In the preferred form the subject device includes a mechanism for the selection of any number of x-ray emission pulses or bursts to be produced in any single actuation depending upon the degree of penetration and exposure required by a given application. In the preferred form, a presettable pulse or x-ray burst counter is provided in the low voltage structure and is counted back to zero as the device fires. While the counter function requires sensing the actual number of x-ray pulses produced in the high voltage module, the sensing circuitry may be electromagnetic in nature, combined with the step-up transformer windings and, therefore, require no terminals or sliding contacts between the high and low voltage modules or structures of the subject device.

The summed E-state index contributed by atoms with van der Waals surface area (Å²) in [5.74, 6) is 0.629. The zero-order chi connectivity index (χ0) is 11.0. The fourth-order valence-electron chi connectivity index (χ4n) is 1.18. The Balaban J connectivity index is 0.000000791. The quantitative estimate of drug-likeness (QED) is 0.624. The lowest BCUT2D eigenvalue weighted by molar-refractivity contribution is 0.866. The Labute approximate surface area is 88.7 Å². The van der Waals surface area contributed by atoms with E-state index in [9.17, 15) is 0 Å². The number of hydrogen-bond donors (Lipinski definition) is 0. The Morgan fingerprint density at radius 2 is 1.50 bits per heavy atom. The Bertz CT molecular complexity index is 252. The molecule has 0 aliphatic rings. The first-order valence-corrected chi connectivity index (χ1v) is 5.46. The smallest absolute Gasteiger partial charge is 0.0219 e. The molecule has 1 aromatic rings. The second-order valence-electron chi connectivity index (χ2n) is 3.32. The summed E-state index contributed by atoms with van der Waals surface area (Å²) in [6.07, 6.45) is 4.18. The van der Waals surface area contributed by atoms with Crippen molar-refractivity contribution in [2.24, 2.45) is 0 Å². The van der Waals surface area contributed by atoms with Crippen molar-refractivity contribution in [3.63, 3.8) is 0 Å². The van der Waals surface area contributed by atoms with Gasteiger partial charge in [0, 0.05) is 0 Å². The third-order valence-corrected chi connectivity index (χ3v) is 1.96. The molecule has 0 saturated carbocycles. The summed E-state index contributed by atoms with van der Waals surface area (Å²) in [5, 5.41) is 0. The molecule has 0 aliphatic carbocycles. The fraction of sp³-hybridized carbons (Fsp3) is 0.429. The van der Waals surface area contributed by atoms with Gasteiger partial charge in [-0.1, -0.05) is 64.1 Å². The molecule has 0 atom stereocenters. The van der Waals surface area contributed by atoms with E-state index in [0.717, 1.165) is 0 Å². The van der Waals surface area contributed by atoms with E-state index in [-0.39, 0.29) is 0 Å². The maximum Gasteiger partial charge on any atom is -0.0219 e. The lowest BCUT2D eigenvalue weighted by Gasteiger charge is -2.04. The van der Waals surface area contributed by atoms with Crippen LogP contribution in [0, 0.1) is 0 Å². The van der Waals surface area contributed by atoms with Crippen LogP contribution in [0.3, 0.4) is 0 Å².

According to a further aspect of the invention, the intensity and penetration power of the x-ray pulses or emission bursts is maintained while at the same time the power dissipation requirements are reduced relative to the predecessor device through the redesign of the charge generator. More specifically, the charge generator, like our predecessor product, is manufactured by spirally wrapping two foil capacitor "plates" in a concentric fashion and interleaved with layers of dielectric material such as paper and a polyester film such as Mylar. However, the electrical interconnection between the spiral wrapped capacitive charge generator and the tungsten electrodes of the spark gap trigger are taken from a point approximately midlength on the capacitor foils rather than from the ends thereof as was previously the case. This midlength electrical connection from the capacitor plates to the electrodes of the spark gap trigger substantially shortens the capacitor discharge time and produces high voltage transients of high intensity albeit short length which, when applied to the tube, contribute beneficially to the intensity and penetration capability of the x-ray emissions which are produced by the subject device.